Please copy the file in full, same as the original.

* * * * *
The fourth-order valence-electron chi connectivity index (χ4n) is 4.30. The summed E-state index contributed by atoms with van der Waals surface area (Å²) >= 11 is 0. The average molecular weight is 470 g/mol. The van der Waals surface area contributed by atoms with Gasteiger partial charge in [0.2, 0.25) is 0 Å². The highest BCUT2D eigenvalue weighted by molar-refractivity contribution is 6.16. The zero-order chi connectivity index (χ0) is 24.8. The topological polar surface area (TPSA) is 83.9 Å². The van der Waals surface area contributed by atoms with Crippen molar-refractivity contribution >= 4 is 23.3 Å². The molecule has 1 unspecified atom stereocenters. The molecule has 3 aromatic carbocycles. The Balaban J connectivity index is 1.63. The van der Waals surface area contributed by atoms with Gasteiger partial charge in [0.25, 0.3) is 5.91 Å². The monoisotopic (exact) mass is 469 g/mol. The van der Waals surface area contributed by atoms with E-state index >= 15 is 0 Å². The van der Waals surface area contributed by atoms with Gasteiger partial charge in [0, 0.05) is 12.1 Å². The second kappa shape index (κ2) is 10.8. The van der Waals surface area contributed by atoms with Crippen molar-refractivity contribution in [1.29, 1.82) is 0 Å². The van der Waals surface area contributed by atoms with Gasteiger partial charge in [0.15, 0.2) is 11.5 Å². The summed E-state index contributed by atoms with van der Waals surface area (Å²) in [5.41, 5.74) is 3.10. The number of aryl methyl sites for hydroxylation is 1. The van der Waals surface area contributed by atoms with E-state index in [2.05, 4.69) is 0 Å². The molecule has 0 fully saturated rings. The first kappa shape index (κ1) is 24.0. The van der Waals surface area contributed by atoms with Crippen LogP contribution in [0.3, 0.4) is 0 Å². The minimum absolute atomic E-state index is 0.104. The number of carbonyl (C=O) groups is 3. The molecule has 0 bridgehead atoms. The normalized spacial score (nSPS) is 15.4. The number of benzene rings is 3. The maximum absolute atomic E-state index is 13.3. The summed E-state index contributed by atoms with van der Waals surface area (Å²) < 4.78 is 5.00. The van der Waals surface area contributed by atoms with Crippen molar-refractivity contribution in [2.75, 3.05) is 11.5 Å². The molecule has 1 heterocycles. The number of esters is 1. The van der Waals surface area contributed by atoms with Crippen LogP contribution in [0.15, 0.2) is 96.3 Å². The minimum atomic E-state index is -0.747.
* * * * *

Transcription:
The fourth-order valence-electron chi connectivity index (χ4n) is 4.30. The summed E-state index contributed by atoms with van der Waals surface area (Å²) >= 11 is 0. The average molecular weight is 470 g/mol. The van der Waals surface area contributed by atoms with Gasteiger partial charge in [0.2, 0.25) is 0 Å². The highest BCUT2D eigenvalue weighted by molar-refractivity contribution is 6.16. The zero-order chi connectivity index (χ0) is 24.8. The topological polar surface area (TPSA) is 83.9 Å². The van der Waals surface area contributed by atoms with Crippen molar-refractivity contribution >= 4 is 23.3 Å². The molecule has 1 unspecified atom stereocenters. The molecule has 3 aromatic carbocycles. The Balaban J connectivity index is 1.63. The van der Waals surface area contributed by atoms with Gasteiger partial charge in [0.25, 0.3) is 5.91 Å². The monoisotopic (exact) mass is 469 g/mol. The van der Waals surface area contributed by atoms with E-state index >= 15 is 0 Å². The van der Waals surface area contributed by atoms with Gasteiger partial charge in [0, 0.05) is 12.1 Å². The second kappa shape index (κ2) is 10.8. The van der Waals surface area contributed by atoms with Crippen molar-refractivity contribution in [1.29, 1.82) is 0 Å². The van der Waals surface area contributed by atoms with Gasteiger partial charge in [0.15, 0.2) is 11.5 Å². The summed E-state index contributed by atoms with van der Waals surface area (Å²) in [5.41, 5.74) is 3.10. The number of aryl methyl sites for hydroxylation is 1. The van der Waals surface area contributed by atoms with E-state index in [2.05, 4.69) is 0 Å². The molecule has 0 fully saturated rings. The first kappa shape index (κ1) is 24.0. The van der Waals surface area contributed by atoms with Crippen LogP contribution in [0.3, 0.4) is 0 Å². The minimum absolute atomic E-state index is 0.104. The number of carbonyl (C=O) groups is 3. The molecule has 0 bridgehead atoms. The normalized spacial score (nSPS) is 15.4. The number of benzene rings is 3. The maximum absolute atomic E-state index is 13.3. The summed E-state index contributed by atoms with van der Waals surface area (Å²) < 4.78 is 5.00. The van der Waals surface area contributed by atoms with Crippen molar-refractivity contribution in [2.75, 3.05) is 11.5 Å². The molecule has 1 heterocycles. The number of esters is 1. The van der Waals surface area contributed by atoms with Crippen LogP contribution in [0.15, 0.2) is 96.3 Å². The minimum atomic E-state index is -0.747.